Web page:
There are a lot of questions that need answering to justify Linux desktops. The main ones are to do with cost.
How much does it cost to deploy? That much is fairly easy to answer, because it is a numbers game. How much does training cost? That can be fairly involved depending on the role of your users. Where are my main apps? What about interoperability of OpenOffice.org with MS Office documents?
Another key factor, which I doubt we have a good handle on, is how much does it cost to keep MS crap in our environment? What is the MS Office licence cost we pay? We don’t have upgrade protection on MS operating systems so there’s no ongoing maintenance cost direct to Microsoft. There is, however, a very large cost to patching, virus scanning, spyware removing, and fixing stupid annoynig bugs and flaws in our Windows desktops. These factors could be much less in a Linux deployment, but to know how much less, we would have to come up with some kind of metric to measure our existing costs.
With respect to the interoperability thing, Novell has been down the road of interoperating with Microsoft Office documents from their partners. There are two simple things to notice: The DOC format is very complicated and Word has a few more features than OpenOffice.org’s writer program (none of which are used by our company). That means that OpenOffice.org can’t put stuff in Word documents that is not supported by Word, so going from OOo to Word is pretty seamless. That means if our clients demand documentation in Word, and we write it in OOo and save in DOC format, the result will work fine for our client. The only time problems occur is when you go from Word to OOo, and those problems are fairly minimal now, and reducing with each version.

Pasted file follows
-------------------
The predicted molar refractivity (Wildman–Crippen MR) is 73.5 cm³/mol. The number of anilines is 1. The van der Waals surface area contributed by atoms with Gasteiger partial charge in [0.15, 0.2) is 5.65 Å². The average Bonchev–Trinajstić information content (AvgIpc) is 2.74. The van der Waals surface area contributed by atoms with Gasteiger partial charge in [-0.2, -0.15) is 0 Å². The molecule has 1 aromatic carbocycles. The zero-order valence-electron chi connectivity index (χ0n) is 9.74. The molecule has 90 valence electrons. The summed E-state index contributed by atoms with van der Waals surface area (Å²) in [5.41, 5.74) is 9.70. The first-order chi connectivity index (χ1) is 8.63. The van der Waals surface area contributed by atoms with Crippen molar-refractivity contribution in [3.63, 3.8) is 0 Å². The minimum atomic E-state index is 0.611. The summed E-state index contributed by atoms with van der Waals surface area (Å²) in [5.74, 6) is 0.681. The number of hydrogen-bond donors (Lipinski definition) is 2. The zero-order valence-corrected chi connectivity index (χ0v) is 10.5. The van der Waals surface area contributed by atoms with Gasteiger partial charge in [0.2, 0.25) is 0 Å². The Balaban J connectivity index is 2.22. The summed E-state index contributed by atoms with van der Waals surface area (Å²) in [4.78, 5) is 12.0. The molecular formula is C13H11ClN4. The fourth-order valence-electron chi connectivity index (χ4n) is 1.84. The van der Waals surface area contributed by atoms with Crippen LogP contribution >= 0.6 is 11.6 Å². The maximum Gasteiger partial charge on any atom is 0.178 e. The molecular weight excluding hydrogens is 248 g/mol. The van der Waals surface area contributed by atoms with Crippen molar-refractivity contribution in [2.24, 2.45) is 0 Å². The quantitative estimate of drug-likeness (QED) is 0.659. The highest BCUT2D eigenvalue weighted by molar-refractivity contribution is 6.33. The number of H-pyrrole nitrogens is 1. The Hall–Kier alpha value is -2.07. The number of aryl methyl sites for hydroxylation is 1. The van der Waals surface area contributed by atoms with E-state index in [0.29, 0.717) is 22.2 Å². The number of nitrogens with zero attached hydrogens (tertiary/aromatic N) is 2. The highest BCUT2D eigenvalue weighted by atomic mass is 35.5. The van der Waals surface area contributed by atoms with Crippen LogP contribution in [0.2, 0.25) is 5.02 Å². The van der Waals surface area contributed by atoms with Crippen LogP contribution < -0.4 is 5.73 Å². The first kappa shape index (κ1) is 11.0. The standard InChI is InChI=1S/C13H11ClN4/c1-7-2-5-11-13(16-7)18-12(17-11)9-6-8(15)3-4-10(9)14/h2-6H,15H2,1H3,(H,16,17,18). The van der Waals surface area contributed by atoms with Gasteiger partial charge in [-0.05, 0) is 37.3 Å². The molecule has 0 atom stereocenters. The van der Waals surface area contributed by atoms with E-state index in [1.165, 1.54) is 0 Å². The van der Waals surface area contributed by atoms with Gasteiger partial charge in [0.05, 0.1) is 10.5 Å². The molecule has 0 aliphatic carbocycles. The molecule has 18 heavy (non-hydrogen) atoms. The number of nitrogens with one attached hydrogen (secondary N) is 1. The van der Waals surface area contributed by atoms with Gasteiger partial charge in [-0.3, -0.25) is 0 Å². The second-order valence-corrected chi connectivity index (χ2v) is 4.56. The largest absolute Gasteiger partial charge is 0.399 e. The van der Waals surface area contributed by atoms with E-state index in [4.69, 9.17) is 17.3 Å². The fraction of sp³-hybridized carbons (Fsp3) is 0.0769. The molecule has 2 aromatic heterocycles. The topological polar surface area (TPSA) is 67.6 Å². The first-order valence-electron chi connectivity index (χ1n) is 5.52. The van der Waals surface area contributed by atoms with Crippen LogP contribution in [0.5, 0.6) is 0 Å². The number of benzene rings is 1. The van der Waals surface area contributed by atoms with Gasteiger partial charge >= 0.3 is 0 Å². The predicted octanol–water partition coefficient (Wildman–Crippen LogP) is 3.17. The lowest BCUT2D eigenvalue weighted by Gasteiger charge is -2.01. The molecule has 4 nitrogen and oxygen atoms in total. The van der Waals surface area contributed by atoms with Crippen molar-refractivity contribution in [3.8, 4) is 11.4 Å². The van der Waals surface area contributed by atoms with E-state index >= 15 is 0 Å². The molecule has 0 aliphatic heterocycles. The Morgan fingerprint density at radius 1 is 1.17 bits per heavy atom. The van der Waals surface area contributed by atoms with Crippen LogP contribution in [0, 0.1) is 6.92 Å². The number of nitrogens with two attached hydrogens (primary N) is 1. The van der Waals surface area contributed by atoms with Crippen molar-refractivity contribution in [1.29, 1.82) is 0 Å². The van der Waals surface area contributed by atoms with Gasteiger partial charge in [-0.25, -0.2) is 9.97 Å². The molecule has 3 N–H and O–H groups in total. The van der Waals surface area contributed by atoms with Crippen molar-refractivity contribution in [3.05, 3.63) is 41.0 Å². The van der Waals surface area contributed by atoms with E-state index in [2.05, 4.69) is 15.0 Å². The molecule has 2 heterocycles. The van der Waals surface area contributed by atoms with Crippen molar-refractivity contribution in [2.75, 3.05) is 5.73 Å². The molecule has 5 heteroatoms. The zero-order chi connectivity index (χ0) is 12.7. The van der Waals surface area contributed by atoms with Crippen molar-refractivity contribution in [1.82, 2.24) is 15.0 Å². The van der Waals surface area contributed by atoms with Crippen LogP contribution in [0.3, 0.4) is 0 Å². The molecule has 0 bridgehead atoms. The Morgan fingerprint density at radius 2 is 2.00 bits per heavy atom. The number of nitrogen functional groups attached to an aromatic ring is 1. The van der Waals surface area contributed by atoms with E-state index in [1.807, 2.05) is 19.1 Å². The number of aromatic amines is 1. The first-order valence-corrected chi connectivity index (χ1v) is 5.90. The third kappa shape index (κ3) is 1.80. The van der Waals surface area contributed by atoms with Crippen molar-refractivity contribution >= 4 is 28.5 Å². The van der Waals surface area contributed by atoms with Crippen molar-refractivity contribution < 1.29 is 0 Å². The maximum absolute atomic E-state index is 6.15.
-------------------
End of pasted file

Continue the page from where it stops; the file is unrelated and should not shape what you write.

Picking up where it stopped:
Novell also dealt with the “elaborate spreadsheet” problem in going from Excel to OOo Calc. According to Novell most stuff from Excel just works, with the exception of elaborate visual basic stuff. For that, there had to be some conversion done. In our operation I expect not many people outside of the automation engineers and techs in our instrumentation and controls groups know how to use Visual Basic. I’m often told I give users too much credit with respect to their capability to learn computer technology, but here I’m giving them NO credit. For the elaborate spreadsheets that Novell really does have, they spent some programming effort to re-implement them in OOo. The most elaborate set of spreadsheets they encountered were used in their accounting department, and what they described was similar to what our accounting people use. They converted them in two weeks. I’d say never having to buy MS Office is worth a couple of weeks of hacking.
It’s been pretty clear for a couple of years that dropping MS Office is the biggest value proposition in open source software for enterprises. If we could switch to OOo, and drop MS Office, and make no other changes, we would save a load of money. Add to that the ability to laugh viruses and spyware and adware in the face by switching to Firefox or even better to Linux on the desktop, and we’d be way ahead of the game.
Don’t forget, our competitors are discovering Linux right about now, too.
Last night was the Brainshare Conference Party. The headliner was Train. The performance was very good. They are one of the few newer bands who actually sound better live than on recordings. I was impressed and I’ll have to go back home and do some heavy-duty Train listening to get more familiar with their stuff.
Two silly things happened at the show. First, Messaging Architects, my least favorite Novell Partner (because their presence is so overbearing and obnoxious) gave out little glow in the dark plastic puck-shaped things. Partway through the concert some wise ass discovered they flew like miniature frisbees, so after that every few seconds one would go sailing over the heads of the crowd.
The other silly thing was that I was trying to order a beer at the Delta Center. I wasn’t familiar with the brands of beer they had, and I must have botched the name of the one I wanted. The server carded me. I thought she was kidding. I’m 36, which where I come from is DOUBLE the drinking age. When she saw my ID, I think she was embarrassed for having asked for it. I felt a little more youthful.